Wednesday, April 22, 2009

A Race Report of Sorts

This past weekend I decided I was gong to run 22 to 24 miles for my long run. And, for a while I had been planning on making this long run as close to the real race deal as possible. And, how else can one simulate a marathon race other than running in a marathon. So, that is exactly what I did. I ran a marathon.

I found a race not too far away, and I signed up for it about a week before the race. My goal was to just run 22 or 24 miles then pull up and DNF or walk/slow recovery run to the finish. So, under race conditions, I had a very exciting long run.

The race has only one real hill, and that was in the first mile. From there its a few rolling hills until mile 4, then its flat. I wanted to take the first mile slow, and I was trying to average 6:55 to 7:05 miles thereafter. The only concern I had was the starting temperature was 56 deg (sure—it isn’t the 72 to start Chicago last Fall, but still pretty high for this time of the year) and the humidity was beginning to ratchet up.

The first mile was a 7:18, just what I wanted. And that would be about the last thing that would go my way. Instead of just picking up the pace a bit, I hit the next mile at 7:00 flat. There was no reason to do this, I got sucked into the ‘going out too fast’ mistake so many of us make. Worse, I wasn’t really paying attention to Garmin the Great, so I was missing my splits. Therefore, when I hit mile 3 at 6:41 I could have taken note and slowed down. Instead, I hit mile 4 at 6:46. Mile five was a 7:05.

By this point, Garmin was about .03 ahead of the mile markers, and I was missing most of my splits. I had planned to break the run down into 4 5M parts plus whatever else I was going to run. If the goal was to run 7:00 average, I failed the first 5M segment due to my two 6:40 miles.

Miles 6-10 were the best part of my race. It was overcast and it seemed like it would rain. I had consumed my first Gu and things were going well (although there was on slight setback: I had some water intake issues and spilled a bunch on my face, which of course caused my left earphone to short out for a few miles). Splits went: 7:03, 7:06, 6:54, 6:57, 6:55. Unfortunately, I didn’t see any of these. But I felt great. Second 5M segment, perfect.

Miles 11-15 went poorly. After mile 10 I slowed to actually drink the water, and by now the humidity had hit over 80% and the overcast sky was a hazy and angry sun. Worst of all, I finally got a look at a mile split—mile 10, 7:22. I flipped out, I panicked, and I dramatically overcompensated. Mile 11, 6:28. Stupid, stupid, stupid. At this point I was getting dehydrated, the weather conditions were killing me, and I had crushed a mile when I had no business doing so. But I didn’t see my super fast split, I just felt taxed. The remaining splits went: 6:59, 7:01, 7:12. Third 5M segment—mega fail due to wasted energy.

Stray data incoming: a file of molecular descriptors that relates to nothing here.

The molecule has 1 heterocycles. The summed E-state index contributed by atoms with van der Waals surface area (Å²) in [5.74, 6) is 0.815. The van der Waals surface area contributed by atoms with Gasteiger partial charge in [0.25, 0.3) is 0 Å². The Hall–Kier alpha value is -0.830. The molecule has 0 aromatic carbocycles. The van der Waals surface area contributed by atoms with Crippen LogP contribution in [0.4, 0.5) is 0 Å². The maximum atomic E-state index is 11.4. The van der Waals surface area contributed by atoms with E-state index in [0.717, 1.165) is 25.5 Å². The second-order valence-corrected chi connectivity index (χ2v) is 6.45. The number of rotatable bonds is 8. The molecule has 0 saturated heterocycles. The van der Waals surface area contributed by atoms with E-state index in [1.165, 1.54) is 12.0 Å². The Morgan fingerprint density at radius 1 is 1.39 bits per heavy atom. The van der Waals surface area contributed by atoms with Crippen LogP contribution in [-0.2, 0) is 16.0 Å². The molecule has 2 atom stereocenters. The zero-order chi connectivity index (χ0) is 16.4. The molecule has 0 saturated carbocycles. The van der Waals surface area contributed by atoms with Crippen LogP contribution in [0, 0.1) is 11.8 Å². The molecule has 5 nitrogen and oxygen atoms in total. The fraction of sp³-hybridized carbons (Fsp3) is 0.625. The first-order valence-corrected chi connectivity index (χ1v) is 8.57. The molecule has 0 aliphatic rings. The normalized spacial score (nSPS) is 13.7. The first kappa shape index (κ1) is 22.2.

Miles 16-20 were where things really got bad. I was starting to feel a cramp in my left calf around mile 16. I thought, “Oh Noes, not calf cramps!” I was slowing down under the heat and humidity and I just tried to keep everything about a 7:15 mile. I went 7:10, 7:23, 7:46. The big slowdown was due to the fact that I stopped and walked through the water station at mile 17. Worse, the cramps were still building. Mile 19 was a decent 7:31, but during mile 20 there was a turnaround. As I slowed and made the turn the calf revolted. I was suffering Nitmosian calf cramps.* It was horrific, and I actually laughed out loud as I stopped to stretch. Mile 20, 8:07. The fourth 5M segment can be titled “paying for the 6:40s and the 6:30—and paying hard.”

I did everything I could to make it to 22M, with splits going at 7:45 and 8:03. The Nitmosian calf cramps were relentless. And, at mile 22, I pulled up and started walking/stretching.

After I felt the calf cramps could be managed, I did a very slow recovery jog to finish the last 4.2 miles. I had completed my long run, and even managed to finish the marathon.

And what have I learned? First, I need to find a better way to consume water during a race (race cups = getting wet and little hydration). Maybe a fuel belt, maybe something else, I’m working on it. Second, carry salt tablets and use them. Third, be extraordinarily mindful of knowing your splits and DO NOT GO OUT TOO FAST. Lastly, in the event you have a slower than pace mile, DO NOT GO CRAZY AND OVERCOMPENSATE BY RUNNING A VERY FAST NEXT MILE!!! I did this twice.

* Special thanks to Sun Runner for the phrase


Amy said...

Dang. You ran a marathon as a training run? Wow, that's hardcore. But, it sounds like a good thing, since you learned a few things...

Nitmos said...

It was a hot day. Hopefully, Bayshore will not be hot. I used to pass water stations - or just take a quick sip - if I felt good but now I drink a healthy gulp at every single station. Usually, I pulled off to the side starting around mile 8-9 and take a real long, large swig. Plus, it helps me check in with my pace will I drink. Good luck. And where would you find a marathon in these parts last weekend?!

Irish Cream said...

Wow, you really are hardcore! Great job getting through the race and finishing despite the early mistakes. And hey, better to learn now than on your goal race day, right?

Running and living said...

I actually think running a marathon as a training run is a great idea! Of course, I only ran one marathon, so what do I know? Fuel belts are great - you can carry water, Nuun, GUs.
Your splits are amazing! Wow, you are one fast runner! Ana-Maria

dirtdawg50k said...

love it. Marathon as a training run. I sense an ultra in your future

Ms. V. said...

I can't believe you ran that for training. You are awesome. The weather is some kind of weird. 100 today, and 77 tomorrow.

Ms. V. said...

Spike. You need to Twitter. :)